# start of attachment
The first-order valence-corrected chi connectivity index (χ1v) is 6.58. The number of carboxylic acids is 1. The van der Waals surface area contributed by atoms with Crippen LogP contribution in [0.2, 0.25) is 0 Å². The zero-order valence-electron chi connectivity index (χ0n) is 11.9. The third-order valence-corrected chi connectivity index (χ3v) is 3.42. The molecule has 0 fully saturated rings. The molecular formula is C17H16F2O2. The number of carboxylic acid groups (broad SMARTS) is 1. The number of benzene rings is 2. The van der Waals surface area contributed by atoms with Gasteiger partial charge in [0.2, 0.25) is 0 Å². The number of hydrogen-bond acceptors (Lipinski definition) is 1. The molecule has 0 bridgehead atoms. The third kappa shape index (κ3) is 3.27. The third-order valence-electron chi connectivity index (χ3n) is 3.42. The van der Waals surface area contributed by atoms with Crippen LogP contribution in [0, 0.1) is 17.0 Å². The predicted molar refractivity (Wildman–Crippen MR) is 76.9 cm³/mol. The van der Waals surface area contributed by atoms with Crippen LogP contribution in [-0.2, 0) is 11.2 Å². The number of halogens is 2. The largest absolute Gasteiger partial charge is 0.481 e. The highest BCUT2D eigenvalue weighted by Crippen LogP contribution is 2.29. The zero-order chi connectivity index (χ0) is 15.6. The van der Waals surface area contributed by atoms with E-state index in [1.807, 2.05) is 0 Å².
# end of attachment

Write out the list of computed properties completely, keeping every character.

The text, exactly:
The first-order valence-corrected chi connectivity index (χ1v) is 6.58. The number of carboxylic acids is 1. The van der Waals surface area contributed by atoms with Crippen LogP contribution in [0.2, 0.25) is 0 Å². The zero-order valence-electron chi connectivity index (χ0n) is 11.9. The third-order valence-corrected chi connectivity index (χ3v) is 3.42. The molecule has 0 fully saturated rings. The molecular formula is C17H16F2O2. The number of carboxylic acid groups (broad SMARTS) is 1. The number of benzene rings is 2. The van der Waals surface area contributed by atoms with Gasteiger partial charge in [0.2, 0.25) is 0 Å². The number of hydrogen-bond acceptors (Lipinski definition) is 1. The molecule has 0 bridgehead atoms. The third kappa shape index (κ3) is 3.27. The third-order valence-electron chi connectivity index (χ3n) is 3.42. The van der Waals surface area contributed by atoms with Crippen LogP contribution in [0, 0.1) is 17.0 Å². The predicted molar refractivity (Wildman–Crippen MR) is 76.9 cm³/mol. The van der Waals surface area contributed by atoms with Crippen LogP contribution in [-0.2, 0) is 11.2 Å². The number of halogens is 2. The largest absolute Gasteiger partial charge is 0.481 e. The highest BCUT2D eigenvalue weighted by Crippen LogP contribution is 2.29. The zero-order chi connectivity index (χ0) is 15.6. The van der Waals surface area contributed by atoms with E-state index in [1.807, 2.05) is 0 Å².